Interviews with voters leaving polling stations in both states were filled with reasons for Democrats to be concerned and for Republicans to be optimistic, particularly about independents, who often determine the outcomes of U.S. elections.

Independents played a critical role in Obama's victory last year. But after more than a year of recession, they fled from Democrats in the two states, where the economy trumped all other issues.

Associated Press exit polls showed that nearly a third of voters in Virginia described themselves as independents, and nearly as many in New Jersey did. They preferred McDonnell by almost a 2-1 margin over Deeds in Virginia, and Christie over Corzine by a similar margin.

Last year, independents split between Obama and Republican John McCain in both states.

Difficulties turning out the base
In both states, the surveys also suggested the Democrats had difficulty turning out their base, including the large numbers of first-time minority and youth voters whom Obama attracted.

But Tuesday's election also offered a warning to Republicans about how internal divisions could undermine their newfound strength. Party infighting cost them what had been a safe congressional seat from upstate New York.

The Republican nominee, Dierdre Scozzafava, withdrew from the special race for the vacant seat after prominent conservatives, including former vice presidential candidate Sarah Palin, opposed her as too moderate and backed a third-party candidate, Conservative Doug Hoffman.

That created an opening for the Democratic candidate, Bill Owens, who had been endorsed by Scozzafava. With 88 percent of the precincts reporting, Owens had 49 percent of the vote to 46 percent for Hoffman. Scozzafava had 6 percent.

In other races Tuesday, voters in the northeastern state of Maine weighed in on same-sex marriage in a closely watched initiative. With about two-thirds of precincts reporting, opponents of same-sex marriage had a slim lead of 52 percent to 48 percent.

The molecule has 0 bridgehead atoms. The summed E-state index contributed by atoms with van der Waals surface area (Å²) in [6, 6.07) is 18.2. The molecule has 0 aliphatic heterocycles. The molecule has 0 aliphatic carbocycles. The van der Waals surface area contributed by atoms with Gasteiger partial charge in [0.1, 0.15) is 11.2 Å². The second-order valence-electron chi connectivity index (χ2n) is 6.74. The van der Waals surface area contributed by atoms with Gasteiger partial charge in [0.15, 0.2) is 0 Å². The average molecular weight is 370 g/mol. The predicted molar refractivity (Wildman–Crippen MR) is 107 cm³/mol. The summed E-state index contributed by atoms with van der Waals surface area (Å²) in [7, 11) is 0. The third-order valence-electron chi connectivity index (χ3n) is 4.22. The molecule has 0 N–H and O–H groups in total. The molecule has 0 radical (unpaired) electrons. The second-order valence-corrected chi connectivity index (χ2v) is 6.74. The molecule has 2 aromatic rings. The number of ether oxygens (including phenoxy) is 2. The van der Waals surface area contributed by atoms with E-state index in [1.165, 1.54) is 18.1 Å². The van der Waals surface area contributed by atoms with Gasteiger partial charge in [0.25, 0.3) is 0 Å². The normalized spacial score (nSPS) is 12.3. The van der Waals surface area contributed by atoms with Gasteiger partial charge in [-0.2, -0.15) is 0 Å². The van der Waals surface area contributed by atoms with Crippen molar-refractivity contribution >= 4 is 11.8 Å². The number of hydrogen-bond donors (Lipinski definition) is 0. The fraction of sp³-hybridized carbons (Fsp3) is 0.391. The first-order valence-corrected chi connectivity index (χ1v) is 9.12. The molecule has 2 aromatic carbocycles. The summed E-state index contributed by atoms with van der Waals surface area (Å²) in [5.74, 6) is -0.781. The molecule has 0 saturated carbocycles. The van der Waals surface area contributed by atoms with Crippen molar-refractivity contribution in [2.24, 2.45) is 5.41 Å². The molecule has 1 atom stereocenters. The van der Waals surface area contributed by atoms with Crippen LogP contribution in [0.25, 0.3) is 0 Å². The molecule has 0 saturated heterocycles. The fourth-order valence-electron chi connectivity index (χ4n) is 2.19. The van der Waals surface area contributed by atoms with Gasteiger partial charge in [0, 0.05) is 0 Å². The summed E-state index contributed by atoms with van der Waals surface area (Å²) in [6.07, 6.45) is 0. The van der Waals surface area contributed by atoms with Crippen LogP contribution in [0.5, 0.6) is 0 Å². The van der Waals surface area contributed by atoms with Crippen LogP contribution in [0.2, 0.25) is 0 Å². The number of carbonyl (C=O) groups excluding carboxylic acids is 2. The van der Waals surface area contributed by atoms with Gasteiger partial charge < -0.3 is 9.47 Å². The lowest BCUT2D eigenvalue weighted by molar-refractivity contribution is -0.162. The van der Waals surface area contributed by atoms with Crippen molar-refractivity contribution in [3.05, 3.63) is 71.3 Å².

A number of cities selected mayors. Billionaire Michael Bloomberg won a third term as New York mayor in a closer-than-expected race against a Democratic challenger who stoked voter resentment over the way the incumbent changed the city's term-limits law so he could stay in office.

With all precincts reporting, Bloomberg defeated city comptroller William Thompson Jr. 51 percent to 46 percent.

Copyright 2009 The Associated Press. All rights reserved. This material may not be published, broadcast, rewritten or redistributed.

Photos: Elections 2009

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  1. New York City Mayor Michael Bloomberg celebrates on stage after a narrow win over Democratic challenger William Thompson on Nov. 3. This will be Bloomberg's third term as mayor of New York, after he made a controversial move to overturn term limits and greatly outspent Thompson in his campaign. (Spencer Platt / Getty Images) Back to slideshow navigation
  2. New York's 23rd Congressional District Democratic candidate Bill Owens delivers his victory speech in Plattsburgh, N.Y., early Nov. 4. In a surprise, the Democrat won a House seat that Republicans had controlled since 1872. (Mike Groll / AP) Back to slideshow navigation
  3. Frank Schubert, campaign director for Stand for Marriage Maine, claims victory in Portland on Nov. 3. Schubert supported Question 1, a proposal to rescind the legislature's approval of same-sex marriage, which was backed by around 53 percent of the population. (Robert F. Bukaty / AP) Back to slideshow navigation
  4. New Jersey Governor-elect Chris Christie is joined by Lieutenant Governor Kim Guadagno, center, and his wife Mary Pat before delivering his victory speech in Parsippany. Christie defeated incumbent Governor Jon Corzine. (Jeff Zelevansky / Reuters) Back to slideshow navigation